Few older adults with prediabetes will actually go on to develop type 2 diabetes, new research concludes.
The surprising finding suggests that while prediabetes is a useful predictor of diabetes risk in young and middle-aged adults, that's not the case in older folks.
"Our results suggest that for older adults with blood sugar levels in the prediabetes range, few will actually develop diabetes," said senior author Elizabeth Selvin, a professor of epidemiology at Johns Hopkins Bloomberg School of Public Health in Baltimore. "The category of prediabetes doesn't seem to be helping us identify high-risk people."
People with prediabetes have blood sugar levels that are higher than normal but not yet in the diabetic range.
The study included nearly 3,500 Americans between 71 and 90 years of age with no history of diabetes. They were initially assessed between 2011 and 2013.
At that time, 59% were deemed prediabetic based on results of the impaired fasting glucose test (IFG). So were 44% who were checked with the glycated hemoglobin (HbA1c) test.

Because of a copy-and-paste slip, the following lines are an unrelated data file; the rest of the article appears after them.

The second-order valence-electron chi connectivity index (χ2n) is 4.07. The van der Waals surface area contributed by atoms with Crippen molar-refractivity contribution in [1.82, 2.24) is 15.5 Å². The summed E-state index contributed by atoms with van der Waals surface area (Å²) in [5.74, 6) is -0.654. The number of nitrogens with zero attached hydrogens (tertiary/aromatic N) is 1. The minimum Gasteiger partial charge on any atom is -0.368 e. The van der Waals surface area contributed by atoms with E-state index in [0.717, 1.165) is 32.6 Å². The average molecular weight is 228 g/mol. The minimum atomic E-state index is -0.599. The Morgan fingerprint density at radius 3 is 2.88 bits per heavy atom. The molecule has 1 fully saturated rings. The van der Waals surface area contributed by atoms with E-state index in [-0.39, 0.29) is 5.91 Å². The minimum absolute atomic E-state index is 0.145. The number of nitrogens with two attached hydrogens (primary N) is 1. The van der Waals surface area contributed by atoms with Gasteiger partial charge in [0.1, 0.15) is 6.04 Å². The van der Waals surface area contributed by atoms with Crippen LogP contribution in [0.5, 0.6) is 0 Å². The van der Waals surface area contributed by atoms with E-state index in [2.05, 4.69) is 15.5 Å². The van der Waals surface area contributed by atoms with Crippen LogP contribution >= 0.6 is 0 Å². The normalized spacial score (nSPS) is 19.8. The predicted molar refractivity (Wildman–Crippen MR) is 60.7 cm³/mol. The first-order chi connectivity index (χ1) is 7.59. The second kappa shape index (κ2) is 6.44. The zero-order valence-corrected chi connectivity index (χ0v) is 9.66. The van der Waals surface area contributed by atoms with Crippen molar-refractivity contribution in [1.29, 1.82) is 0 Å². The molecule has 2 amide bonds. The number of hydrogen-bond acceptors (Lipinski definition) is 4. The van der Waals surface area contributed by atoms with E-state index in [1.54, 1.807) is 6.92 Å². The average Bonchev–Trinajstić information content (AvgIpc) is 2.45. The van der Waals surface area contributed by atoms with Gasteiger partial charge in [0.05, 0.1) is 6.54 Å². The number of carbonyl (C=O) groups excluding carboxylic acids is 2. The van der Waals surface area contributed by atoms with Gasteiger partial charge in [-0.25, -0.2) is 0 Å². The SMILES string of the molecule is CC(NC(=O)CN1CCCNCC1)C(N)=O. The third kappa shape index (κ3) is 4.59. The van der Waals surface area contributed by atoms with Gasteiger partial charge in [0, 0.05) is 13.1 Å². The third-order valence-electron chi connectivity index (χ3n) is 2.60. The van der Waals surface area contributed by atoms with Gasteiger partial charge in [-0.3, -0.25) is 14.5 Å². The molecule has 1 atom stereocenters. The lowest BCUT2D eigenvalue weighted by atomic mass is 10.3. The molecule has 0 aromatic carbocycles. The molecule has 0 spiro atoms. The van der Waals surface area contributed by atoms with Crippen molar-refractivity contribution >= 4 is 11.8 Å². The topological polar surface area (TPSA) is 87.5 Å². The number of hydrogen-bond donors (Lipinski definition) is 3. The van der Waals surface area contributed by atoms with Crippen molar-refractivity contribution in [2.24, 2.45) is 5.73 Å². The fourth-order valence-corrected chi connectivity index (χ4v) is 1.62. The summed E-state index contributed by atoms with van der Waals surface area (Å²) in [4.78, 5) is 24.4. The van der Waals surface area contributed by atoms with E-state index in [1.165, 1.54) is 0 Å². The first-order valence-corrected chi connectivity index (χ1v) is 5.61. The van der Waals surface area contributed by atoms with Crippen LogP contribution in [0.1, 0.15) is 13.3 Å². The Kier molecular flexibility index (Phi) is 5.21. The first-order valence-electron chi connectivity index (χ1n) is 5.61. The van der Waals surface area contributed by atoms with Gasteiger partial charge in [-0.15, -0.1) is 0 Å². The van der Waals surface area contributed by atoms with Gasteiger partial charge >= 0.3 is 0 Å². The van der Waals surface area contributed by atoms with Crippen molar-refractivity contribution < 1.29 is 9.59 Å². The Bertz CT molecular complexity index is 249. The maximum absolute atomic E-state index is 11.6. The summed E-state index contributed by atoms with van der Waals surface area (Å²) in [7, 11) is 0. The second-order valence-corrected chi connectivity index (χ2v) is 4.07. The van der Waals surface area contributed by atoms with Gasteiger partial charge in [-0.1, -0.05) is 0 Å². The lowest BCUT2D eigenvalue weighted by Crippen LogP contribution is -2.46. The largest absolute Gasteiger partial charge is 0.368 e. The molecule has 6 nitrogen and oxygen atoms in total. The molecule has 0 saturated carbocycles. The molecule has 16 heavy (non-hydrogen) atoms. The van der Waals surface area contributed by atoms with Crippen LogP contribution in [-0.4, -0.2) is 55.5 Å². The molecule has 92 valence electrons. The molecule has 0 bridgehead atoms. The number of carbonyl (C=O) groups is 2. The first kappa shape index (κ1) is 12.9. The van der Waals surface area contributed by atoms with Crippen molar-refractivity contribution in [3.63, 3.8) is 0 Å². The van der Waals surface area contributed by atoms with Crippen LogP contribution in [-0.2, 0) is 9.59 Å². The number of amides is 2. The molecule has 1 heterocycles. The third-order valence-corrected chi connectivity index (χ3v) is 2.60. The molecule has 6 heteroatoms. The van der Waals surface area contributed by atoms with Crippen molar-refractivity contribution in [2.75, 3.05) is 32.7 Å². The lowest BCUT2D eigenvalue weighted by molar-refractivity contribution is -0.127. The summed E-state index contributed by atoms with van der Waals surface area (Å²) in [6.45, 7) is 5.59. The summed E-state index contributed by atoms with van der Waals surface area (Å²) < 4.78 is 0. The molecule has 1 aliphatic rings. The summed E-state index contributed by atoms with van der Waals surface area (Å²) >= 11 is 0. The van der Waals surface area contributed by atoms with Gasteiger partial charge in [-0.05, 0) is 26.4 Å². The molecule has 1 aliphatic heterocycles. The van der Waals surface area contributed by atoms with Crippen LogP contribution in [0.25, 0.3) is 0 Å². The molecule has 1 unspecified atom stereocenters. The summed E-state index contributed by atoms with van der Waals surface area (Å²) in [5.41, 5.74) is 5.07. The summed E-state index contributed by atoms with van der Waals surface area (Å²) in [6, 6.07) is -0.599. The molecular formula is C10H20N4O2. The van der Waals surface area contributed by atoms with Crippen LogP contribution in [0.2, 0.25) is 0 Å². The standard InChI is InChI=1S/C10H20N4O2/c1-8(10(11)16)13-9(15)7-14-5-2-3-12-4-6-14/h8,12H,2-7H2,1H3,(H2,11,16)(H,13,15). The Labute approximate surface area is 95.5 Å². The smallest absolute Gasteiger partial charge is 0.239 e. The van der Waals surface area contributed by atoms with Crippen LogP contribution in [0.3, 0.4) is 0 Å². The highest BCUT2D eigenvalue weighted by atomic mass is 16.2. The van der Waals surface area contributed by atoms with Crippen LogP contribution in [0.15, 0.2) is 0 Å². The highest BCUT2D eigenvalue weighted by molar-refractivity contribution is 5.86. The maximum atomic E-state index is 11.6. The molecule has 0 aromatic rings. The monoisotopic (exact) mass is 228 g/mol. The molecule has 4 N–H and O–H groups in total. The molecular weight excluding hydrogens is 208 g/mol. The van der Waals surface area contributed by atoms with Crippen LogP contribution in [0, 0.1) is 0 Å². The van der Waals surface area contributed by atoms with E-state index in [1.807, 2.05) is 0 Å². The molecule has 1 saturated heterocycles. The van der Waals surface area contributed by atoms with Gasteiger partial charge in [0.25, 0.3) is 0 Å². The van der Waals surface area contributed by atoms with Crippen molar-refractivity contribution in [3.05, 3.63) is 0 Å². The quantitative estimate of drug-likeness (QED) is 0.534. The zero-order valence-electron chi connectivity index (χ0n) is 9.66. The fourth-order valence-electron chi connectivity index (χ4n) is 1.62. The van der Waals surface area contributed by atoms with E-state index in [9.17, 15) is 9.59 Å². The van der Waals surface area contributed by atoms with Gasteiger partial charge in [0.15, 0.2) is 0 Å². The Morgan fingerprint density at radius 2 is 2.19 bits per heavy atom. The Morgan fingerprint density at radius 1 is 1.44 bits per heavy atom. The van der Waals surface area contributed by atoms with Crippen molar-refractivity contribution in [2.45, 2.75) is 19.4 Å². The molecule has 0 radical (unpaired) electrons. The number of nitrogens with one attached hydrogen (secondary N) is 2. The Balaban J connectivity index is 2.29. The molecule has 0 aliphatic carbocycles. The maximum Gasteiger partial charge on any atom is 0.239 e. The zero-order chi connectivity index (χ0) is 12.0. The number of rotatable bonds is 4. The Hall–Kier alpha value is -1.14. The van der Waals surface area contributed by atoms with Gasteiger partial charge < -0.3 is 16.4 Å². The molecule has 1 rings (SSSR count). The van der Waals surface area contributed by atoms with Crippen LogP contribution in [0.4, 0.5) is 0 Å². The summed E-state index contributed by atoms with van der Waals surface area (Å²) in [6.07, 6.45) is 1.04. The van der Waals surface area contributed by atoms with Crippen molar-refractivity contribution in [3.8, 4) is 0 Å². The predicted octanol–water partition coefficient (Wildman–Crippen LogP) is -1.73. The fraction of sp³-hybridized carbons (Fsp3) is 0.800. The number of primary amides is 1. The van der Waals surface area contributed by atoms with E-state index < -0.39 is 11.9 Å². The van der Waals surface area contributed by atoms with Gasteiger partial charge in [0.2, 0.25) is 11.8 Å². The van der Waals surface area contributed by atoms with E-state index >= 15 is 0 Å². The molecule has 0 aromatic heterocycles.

During follow-ups in 2016-2017, 8% of IFG-defined prediabetics and 9% of HbA1c-defined prediabetics had developed diabetes.
Blood sugar levels in 44% of the IFG group and 13% of the HbA1c group had returned to the normal range by 2016-2017, researchers found.
By that time, 16% of the IFG group and 19% of those in the HbA1c group had died of other causes, according to findings.
Type 2 diabetes leads to chronically high blood sugar, which stresses organs such as the kidneys, weakens the immune system and promotes heart disease and stroke, among other conditions.
Selvin said doctors should instead focus on healthy lifestyle changes and important disease risk factors such as smoking, high blood pressure and high cholesterol.
Prediabetes is a widely used indicator of increased diabetes risk in younger and middle-aged people.
"It's very common for older adults to have at least mildly elevated blood glucose levels, but how likely they are to progress to diabetes has been an unresolved question," Selvin said in a Hopkins news release.
The study was published Feb. 8 in JAMA Internal Medicine.
The American Academy of Family Physicians has more on prediabetes.
SOURCE: Johns Hopkins Bloomberg School of Public Health, news release, Feb. 8, 2021